A griot or jeli is a West African storyteller. The griot delivers history as a poet, praise singer, and wandering musician. The griot is a repository of oral tradition. As such, they are sometimes also called bards...

tradition of Africa everything related to music has been passed on orally. Babatunde Olatunji
Babatunde Olatunji
Babatunde Olatunji was a Nigerian drummer, educator, social activist and recording artist.- Biography :Olatunji was born in the village of Ajido, a small town near Badagry, Lagos State, in southwestern Nigeria. A member of the Yoruba people, Olatunji was introduced to traditional African music at...

(1927–2003), a Nigerian drummer who lived and worked in the United States
United States
The United States of America is a federal constitutional republic comprising fifty states and a federal district...

, developed a simple series of spoken sounds for teaching the rhythms of the hand drum. He used six vocal sounds: Goon Doon Go Do Pa Ta. There are three basic sounds on the drum, but each can be played with either the left or the right hand. This simple system is now used worldwide, particularly by Djembe
Djembe
A djembe also known as jembe, jenbe, djbobimbe, jymbe, yembe, or jimbay, or sanbanyi in Susu; is a skin-covered drum meant played with bare hands....

players.

It is noteworthy that the debate about the appropriateness of staff notation for African music is a subject of particular interest to outsiders, not insiders. African scholars from Kyagambiddwa to Kongo have for the most part accepted the conventions—and limitations—of staff notation and gone on to produce transcriptions in order to inform and to make possible a higher level of discussion and debate.— Agawu (2003: 52)

John Miller Chernoff 1979 has argued that West African music is based on tension between rhythms. This tension between rhythms is called polyrhythms and is created by the simultaneous sounding of two or more different rhythms. Often there is a dominant rhythm interacting with an independent competing rhythm, or rhythms. These often oppose or compliment each other and combine freely with the dominant rhythm creating a rich rhythmic texture not limited to any one set meter or tempo.

A set of moral values underpins a full musical system based on repetition of relatively simple patterns which meet at distant cross-rhythmic intervals and call and answer schemes. Values also show up in collective utterances such as proverbs or lineages appear either in phrases that translate as drum talk or in the words of songs. People expect musicians to stimulate participation of all present, notably by reacting to people dancing the music. Appreciation of musicians is related to the effectiveness of their upholding community values.

Indian music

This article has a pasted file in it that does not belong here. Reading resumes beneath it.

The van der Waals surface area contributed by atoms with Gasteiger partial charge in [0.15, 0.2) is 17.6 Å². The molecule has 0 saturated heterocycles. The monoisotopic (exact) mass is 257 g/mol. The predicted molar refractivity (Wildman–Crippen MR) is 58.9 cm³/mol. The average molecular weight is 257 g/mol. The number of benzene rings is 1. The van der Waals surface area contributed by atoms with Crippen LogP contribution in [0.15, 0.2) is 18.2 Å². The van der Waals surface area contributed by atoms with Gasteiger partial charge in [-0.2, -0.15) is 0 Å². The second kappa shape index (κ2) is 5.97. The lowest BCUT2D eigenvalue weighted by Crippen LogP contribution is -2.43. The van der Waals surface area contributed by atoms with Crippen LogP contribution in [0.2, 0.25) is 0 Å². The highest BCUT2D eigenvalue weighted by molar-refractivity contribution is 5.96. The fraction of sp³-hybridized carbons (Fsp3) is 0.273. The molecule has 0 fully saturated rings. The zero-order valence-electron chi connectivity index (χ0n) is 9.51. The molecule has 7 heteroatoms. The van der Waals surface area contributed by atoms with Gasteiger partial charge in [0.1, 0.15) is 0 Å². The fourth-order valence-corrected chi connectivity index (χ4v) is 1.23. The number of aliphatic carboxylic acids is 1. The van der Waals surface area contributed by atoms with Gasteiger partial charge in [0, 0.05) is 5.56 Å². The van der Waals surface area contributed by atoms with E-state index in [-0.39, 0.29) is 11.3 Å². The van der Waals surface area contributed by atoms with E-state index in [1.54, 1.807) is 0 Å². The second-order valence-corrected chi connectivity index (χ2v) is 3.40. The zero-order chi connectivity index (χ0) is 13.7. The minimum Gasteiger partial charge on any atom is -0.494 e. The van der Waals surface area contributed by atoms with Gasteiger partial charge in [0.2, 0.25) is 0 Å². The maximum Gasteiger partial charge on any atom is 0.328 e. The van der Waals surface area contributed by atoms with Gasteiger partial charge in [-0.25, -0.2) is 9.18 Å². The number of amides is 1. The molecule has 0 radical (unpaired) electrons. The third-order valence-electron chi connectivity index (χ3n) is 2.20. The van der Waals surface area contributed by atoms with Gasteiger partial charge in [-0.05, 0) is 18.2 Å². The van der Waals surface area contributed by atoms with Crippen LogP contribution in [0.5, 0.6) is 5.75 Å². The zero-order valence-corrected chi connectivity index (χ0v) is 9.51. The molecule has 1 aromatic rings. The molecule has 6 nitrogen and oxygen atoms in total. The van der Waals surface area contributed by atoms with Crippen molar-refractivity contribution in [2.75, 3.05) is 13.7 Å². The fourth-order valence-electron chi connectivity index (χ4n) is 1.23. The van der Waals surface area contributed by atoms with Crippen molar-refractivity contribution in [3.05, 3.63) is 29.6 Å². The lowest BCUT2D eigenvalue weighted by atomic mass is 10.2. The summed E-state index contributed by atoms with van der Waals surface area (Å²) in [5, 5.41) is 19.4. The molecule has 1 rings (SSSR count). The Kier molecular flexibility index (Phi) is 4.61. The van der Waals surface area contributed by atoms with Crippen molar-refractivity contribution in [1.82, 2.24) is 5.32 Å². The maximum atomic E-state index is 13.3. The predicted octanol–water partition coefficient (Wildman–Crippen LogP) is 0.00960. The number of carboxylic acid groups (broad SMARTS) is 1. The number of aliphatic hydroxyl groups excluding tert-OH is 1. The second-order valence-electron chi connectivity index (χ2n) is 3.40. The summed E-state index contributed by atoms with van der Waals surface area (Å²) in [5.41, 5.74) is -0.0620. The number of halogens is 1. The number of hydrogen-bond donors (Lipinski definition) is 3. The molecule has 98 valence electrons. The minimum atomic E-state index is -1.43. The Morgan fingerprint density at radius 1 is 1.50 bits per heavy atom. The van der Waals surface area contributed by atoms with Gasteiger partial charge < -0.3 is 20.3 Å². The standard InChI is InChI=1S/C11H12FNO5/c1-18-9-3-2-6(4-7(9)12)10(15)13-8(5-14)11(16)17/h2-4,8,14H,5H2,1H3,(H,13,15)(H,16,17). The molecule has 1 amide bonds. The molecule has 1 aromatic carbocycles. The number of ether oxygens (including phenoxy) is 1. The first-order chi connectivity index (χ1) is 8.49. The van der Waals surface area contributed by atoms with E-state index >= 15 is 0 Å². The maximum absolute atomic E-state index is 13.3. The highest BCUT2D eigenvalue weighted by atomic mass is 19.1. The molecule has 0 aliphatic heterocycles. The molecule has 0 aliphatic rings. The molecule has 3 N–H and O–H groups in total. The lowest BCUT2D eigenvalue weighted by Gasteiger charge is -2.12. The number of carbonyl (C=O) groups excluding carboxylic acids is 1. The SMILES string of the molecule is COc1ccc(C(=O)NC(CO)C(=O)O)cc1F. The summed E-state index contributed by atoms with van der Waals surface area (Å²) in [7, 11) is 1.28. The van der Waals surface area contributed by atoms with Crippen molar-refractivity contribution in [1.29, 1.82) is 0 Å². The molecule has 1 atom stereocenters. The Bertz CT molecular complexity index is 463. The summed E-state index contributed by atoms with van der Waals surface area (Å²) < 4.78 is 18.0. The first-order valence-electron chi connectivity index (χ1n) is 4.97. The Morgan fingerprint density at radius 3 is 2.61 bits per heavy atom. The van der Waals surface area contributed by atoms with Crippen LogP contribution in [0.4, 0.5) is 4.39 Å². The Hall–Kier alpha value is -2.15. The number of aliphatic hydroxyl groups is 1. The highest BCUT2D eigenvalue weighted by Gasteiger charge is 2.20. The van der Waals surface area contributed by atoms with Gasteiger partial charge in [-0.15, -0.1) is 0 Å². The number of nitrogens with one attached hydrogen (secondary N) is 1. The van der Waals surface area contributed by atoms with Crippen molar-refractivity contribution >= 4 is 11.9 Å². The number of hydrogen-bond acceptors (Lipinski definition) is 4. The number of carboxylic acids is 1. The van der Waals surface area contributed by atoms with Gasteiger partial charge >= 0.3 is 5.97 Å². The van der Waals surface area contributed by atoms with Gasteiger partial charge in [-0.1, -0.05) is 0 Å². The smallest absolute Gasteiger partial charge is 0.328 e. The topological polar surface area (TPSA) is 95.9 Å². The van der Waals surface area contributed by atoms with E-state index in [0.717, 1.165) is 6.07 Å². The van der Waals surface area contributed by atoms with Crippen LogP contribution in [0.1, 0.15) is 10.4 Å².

Indian music has also been passed on orally. Tabla players would learn to speak complex rhythm patterns and phrases before attempting to play them. Sheila Chandra
Sheila Chandra
Sheila Chandra is an English pop singer of Indian descent.-Indian-Western pop fusion period:Sheila Chandra first came to public attention as an actress, playing Sudhamani Patel in the BBC school drama Grange Hill from 1979 to 1981.As a teenager she formed the band Monsoon with Steve Coe , and...

, an English pop singer of Indian descent, made performances based on her singing these patterns. In Indian Classical music
Indian classical music
The origins of Indian classical music can be found in the Vedas, which are the oldest scriptures in the Hindu tradition. Indian classical music has also been significantly influenced by, or syncretised with, Indian folk music and Persian music. The Samaveda, one of the four Vedas, describes music...

, the Tala
Tala (music)
Tāla, Taal or Tal is the term used in Indian classical music for the rhythmic pattern of any composition and for the entire subject of rhythm, roughly corresponding to metre in Western music, though closer conceptual equivalents are to be found in other Asian classical systems such as the notion...

of a composition is the rhythmic pattern over which the whole piece is structured.

Western music

In the 20th century, composers like Igor Stravinsky
Igor Stravinsky
Igor Fyodorovich Stravinsky ; 6 April 1971) was a Russian, later naturalized French, and then naturalized American composer, pianist, and conductor....

, Béla Bartók
Béla Bartók
Béla Viktor János Bartók was a Hungarian composer and pianist. He is considered one of the most important composers of the 20th century and is regarded, along with Liszt, as Hungary's greatest composer...

, Philip Glass
Philip Glass
Philip Glass is an American composer. He is considered to be one of the most influential composers of the late 20th century and is widely acknowledged as a composer who has brought art music to the public .His music is often described as minimalist, along with...

, and Steve Reich
Steve Reich